Everybody ages

Eva Latorre Duque

It is Life´s law. But, why do we age? What is ageing? Aging is a heterogeneous, complex and multifactorial process, not everyone ages in the same way or at the same speed; some people age faster than others. This is partially due to our genetic heritage (we cannot do anything about it), but also to our lifestyle (our diet, stress, physical activity, where we live…).

Throughout life, we gradually accumulate in our body a special type of cells called senescent. They look like normal cells; however, they are neither as agile nor as effective. They are tired cells that work more slowly and have special characteristics. It is believed that their accumulation is closely linked to the age-related diseases, such as dementia, cancer or cardiovascular diseases. Therefore, these cells are used as a model to study what happens when we get old.

Senescent cell stained in blue

Senescent cells are special, and, among other things, they regulate their genes differently than young cells, due to defects in a process called “splicing”. Splicing is a type of alternative edition, a kind of “cut and paste”, by which the cell can generate different proteins from the same message.

Imagine DNA as a cookbook, in which there are basic instructions (genes) to cook different dishes (proteins). However, when we start cooking, we can adapt these recipes thanks to this editing process, doing them in a slightly different way, to adjust to the diverse situations of daily life. For example, we have the recipe for paella, but today our brother (who is vegan) comes to eat, so we modify the recipe slightly and we cook paella only with vegetables. The following day we don’t have seafood, because we forgot to buy it, so we will cook paella only with meat. Thus, with the same recipe, we are able to adapt to the daily circumstances, and fulfil our goal of eating paella.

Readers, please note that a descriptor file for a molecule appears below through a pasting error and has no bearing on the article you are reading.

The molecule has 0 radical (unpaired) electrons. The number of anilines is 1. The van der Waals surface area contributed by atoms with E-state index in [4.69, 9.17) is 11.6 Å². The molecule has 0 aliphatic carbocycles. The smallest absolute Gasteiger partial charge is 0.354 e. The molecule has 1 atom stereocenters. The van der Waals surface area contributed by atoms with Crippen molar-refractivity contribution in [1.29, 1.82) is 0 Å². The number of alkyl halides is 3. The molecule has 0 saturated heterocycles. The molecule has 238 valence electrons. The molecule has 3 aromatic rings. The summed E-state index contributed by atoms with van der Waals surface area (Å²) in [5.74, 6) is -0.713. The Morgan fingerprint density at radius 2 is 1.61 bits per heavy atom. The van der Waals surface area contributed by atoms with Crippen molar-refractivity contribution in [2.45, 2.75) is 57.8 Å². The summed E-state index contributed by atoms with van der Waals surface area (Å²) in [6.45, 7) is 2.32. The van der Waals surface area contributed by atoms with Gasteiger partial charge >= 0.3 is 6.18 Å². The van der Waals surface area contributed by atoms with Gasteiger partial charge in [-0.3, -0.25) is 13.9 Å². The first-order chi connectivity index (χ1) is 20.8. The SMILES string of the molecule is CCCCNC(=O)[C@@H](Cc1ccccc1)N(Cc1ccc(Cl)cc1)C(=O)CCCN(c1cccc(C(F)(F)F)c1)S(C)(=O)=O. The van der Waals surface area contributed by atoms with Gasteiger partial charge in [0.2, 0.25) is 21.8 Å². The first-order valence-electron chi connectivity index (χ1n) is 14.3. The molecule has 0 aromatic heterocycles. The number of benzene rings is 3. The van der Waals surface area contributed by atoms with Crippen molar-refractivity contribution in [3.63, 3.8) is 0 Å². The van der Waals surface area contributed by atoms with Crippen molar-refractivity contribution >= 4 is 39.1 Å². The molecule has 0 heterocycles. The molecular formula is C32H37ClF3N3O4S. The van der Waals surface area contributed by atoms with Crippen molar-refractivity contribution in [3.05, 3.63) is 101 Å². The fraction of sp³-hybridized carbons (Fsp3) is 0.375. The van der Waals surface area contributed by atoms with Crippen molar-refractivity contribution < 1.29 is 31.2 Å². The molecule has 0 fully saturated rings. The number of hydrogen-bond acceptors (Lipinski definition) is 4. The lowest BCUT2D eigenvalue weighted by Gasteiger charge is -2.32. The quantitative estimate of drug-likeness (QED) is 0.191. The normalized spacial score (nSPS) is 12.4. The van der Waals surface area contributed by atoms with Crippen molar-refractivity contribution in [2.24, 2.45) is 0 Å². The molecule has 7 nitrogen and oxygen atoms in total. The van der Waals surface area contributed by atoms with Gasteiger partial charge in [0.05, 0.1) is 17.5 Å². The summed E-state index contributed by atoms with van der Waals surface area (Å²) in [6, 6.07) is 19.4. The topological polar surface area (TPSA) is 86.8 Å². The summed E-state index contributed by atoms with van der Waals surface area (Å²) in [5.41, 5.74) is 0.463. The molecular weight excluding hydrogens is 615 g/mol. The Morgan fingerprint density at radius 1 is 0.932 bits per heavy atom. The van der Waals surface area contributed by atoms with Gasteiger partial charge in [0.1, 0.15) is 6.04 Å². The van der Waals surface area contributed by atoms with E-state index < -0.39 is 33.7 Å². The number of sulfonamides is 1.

The same thing happens to the cell, the DNA gives the recipe and the splicing modifies the recipe conveniently to generate different versions of the same protein. This process is crucial throughout our lives and makes us successfully overcome different situations. However, as we get older, the cells lose the ability to adapt recipes and the alternative editing process is reduced. Under any circumstance, the cell will only be able to cook the standard paella, which will cause problems. If this happens in only one cell, nothing dramatic happens. But if our body has 60-80% of senescent cells unable to adapt to the challenges of life, then, we begin to have difficulties.

If we don’t know how to regulate our glucose levels, we will develop diabetes mellitus; if we don’t know how to degrade proteins, we could develop Alzheimer’s or Parkinson’s diseases; if we cannot regulate our blood pressure, we will develop cardiovascular risk. This is what happens when we get older, we lose the ability to adapt and, little by little, we fail in the daily challenges, so that the age-related diseases appear.

However, not all are bad news. Recently we have seen how we can modulate the alternative edition artificially, returning to the senescent cell its capacity to face the daily challenges as a young cell does. In our laboratory, we are discovering the role played by the factors that regulate this alternative editing process in ageing and how modulating these factors, we can influence on the speed at which we age.

The investigation of aging is booming not only to create anti-aging therapies that will allow us to be young much longer, but we are discovering what happens as we age. This is opening the door to new potential treatments for diseases associated with ageing such as Alzheimer’s or diabetes, which are responsible for a large part of health spending, the reduction of quality of life and increased dependence on our elders.

 

By Dr Eva Latorre Duque. Postdoctoral Researcher at the Institute of Biomedical and Clinical Sciences, University of Exeter. SRUK Southwest Constituency.

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